[This post is dedicated to the playwright from Tom Stoppard’s The Real Thing
, who was gifted, but liked listening to The Monkees’ I’m a Believer
Psychologists have found out that the music young people listen to can tell (almost exactly) who they are. In simple terms, if you’re a jazz aficionado, you’re probably a very brainy person. If you like pop, you don’t like overcomplicating things. If you like dance or soul, your tongue is likely to be your enemy. If, however, you’re a fan of gangsta rap, it’s very possible that you’re timid by nature.
Music, claims an article by Lane Jennings in The Futurist (vol. 39, 2005), is forming the communities, and portals like Last.fm and, of course, My Space, certainly prove the point. But, personally, I have reservations about the idea that it is iPods and iTunes that are causing this change. Rather, they ferment or even bring to the surface the long-existing tendency. And we’ve become more aware of it because fans don’t have to travel miles to the annual meeting of Ella Fitzgerald or ABBA fan clubs – they can simply meet online as often as they like.
To test the findings, follow this link, to listen to The Wicked and Unfaithful Song of Marcel Duchamp to His Queen. The text of the poem was written by Paul Carroll, and was put to music by John Austin. Feel free to tell us what it made you discover about yourself.
[In case if the link doesn’t work, please go to www.toutfait.com, to ‘Music’ folder, and look for ‘The Wicked and Unfaithful Song…’ in the list of works. I do hope, however, that the above link will take you there directly].
Another researcher’s findings (in the article by Kathy Lane in The Mail on Sunday, April 2004) have revealed that in England your eating habits stand for your social status. Apparently, if you’re an upper-middle-class person you won’t be seen dead eating bacon and chip butties, prawn cocktail with Marie-Rose sauce, or rice salads with sweetcorn – typically working-class or lower-middle-class foods. [Strictly speaking, you may indulge in any of these, but only if you’re socially secure enough to be eccentric].
Then, of course, we can bring the whole bunch of food advice in the picture, and it will turn out that the lower classes shop for ready-made foods in cheap supermarkets, while the upper branches shop for organic and ‘healthy’ foods in more expensive stores, or even have their friendly butcher and greengrocer.
It all looks kind of funny and superficial if we take this simply as the reflection of class differences in food consumption. However, I was astounded to read a booklet containing advice on healthy eating for those who suffer from MS (multiple sclerosis). This is the list of products they were not supposed to have: lard, butter, cream of soups, caffein, and – most importantly – fish in batter and chips.
Why ‘most importantly’? Because all of us who’ve been to England at least once already know that fish in batter and chips are one of the favourite English meals, especially in the North. As a matter of fact, the statistics show that the Northerners are more often affected by MS that the Southerners. I asked a representative of one MS Care Centre in South Manchester, if the food guidelines for the MS sufferers can also be used as general guidelines for MS prevention. His answer was ‘yes’. ‘Then doesn’t it look like’, I asked, ‘that the favourite Northern food may also be the cause of MS?’ I would like to be wrong, but I felt that his ‘yes’ to my question contained a lot of astonishment.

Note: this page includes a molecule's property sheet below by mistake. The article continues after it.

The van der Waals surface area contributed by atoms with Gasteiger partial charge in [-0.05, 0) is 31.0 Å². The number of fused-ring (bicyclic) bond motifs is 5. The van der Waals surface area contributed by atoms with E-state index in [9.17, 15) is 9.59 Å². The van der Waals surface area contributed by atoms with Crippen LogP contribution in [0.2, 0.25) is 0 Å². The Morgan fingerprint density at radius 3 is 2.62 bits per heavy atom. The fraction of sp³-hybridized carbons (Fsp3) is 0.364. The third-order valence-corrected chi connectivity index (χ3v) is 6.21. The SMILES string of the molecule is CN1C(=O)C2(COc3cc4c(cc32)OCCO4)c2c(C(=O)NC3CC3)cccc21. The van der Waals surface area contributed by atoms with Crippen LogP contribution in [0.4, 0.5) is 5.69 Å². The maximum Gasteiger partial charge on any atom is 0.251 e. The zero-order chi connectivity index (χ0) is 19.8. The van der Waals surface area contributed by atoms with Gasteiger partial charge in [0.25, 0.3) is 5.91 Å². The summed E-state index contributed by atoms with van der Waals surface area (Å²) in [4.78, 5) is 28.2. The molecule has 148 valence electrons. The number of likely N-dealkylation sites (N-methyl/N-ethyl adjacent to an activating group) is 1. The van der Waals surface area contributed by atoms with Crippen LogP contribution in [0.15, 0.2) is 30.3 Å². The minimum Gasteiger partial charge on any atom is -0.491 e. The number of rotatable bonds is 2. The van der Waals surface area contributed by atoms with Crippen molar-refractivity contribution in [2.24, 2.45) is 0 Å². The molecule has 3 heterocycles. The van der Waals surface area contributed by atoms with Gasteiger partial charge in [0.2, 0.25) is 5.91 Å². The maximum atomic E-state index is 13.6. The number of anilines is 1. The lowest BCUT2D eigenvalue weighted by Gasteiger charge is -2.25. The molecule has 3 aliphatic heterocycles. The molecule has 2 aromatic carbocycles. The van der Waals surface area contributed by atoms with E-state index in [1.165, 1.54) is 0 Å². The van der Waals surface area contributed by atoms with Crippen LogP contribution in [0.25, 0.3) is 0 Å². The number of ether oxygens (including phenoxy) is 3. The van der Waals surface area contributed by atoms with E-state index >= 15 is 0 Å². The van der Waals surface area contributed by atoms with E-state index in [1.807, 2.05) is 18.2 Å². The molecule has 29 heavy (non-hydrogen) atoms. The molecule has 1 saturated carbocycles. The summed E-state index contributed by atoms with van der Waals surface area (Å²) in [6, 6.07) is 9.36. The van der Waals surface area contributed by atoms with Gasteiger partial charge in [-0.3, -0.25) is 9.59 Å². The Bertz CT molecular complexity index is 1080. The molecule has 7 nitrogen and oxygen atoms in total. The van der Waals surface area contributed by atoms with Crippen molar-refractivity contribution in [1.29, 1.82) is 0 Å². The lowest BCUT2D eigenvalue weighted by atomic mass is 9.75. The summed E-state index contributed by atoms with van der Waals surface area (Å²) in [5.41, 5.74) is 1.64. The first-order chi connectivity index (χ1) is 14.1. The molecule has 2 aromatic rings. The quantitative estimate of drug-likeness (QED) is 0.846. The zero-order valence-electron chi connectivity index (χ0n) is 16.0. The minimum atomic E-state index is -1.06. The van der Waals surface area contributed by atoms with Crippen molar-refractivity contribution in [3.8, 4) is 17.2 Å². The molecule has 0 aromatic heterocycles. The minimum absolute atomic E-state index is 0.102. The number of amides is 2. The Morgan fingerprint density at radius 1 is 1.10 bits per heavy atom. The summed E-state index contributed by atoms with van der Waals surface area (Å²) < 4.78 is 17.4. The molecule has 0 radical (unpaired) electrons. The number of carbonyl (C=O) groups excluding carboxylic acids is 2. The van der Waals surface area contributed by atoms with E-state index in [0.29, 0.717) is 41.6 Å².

So, eating habits evidently define much more than just your social status, which sounds quite commonsensical, and is exactly what Jamie Oliver has been uttering for a long while. Perhaps, then, it is time to do something about it?
What you say and how you say it is also manifestant of your class background. Two years ago I was returning to Manchester from my research spell in London. It was an evening train, and in the carriage there was this group of young office workers, two men and two women. They were talking loudly, and eventually I heard one man, speaking in RP [Received Pronunciation, also known as the Queen’s English], explaining to a woman, how he could tell her social background. She referred to her father as ‘Dad’, which gave away her not-so-high social status. If she was posh, he explained, she’d call her parent ‘Father’.
Until now we may be thinking that everything that is written here may or may not be true. In the end of the day, the egalitarians will say that people must not be judged by the music they listen or by the words they use in their speech. On the other hand, all people like coming together in groups, and the entering criteria must be defined. So, whether one likes this or not, if there are people who want to be ‘upper-middle-class’, there will always be those who don’t fall into the category.
However, reading habits is my most favourite example of how little reading tells about who you are. To define people by their bookshelf is totally futile, because they may be buying books simply to decorate the room or to impress the visitors. Such thing as the entire edition of the Encyclopaedia Britannica standing in the most prominent place in someone’s study never means that the owner has actually read it.
Then there are people who read Dan Brown and Gabriel Garcia Marquez with the same degree of pleasure. There are also people who we’d assume are very cultivated because they listen to Antonio Caldara (an Italian Baroque composer) and read Martin Heidegger. I’d imagine that reading Heidegger’s musings on language would at least make one more attentive and sensitive to their own speech. And yet, I’ve been proved wrong.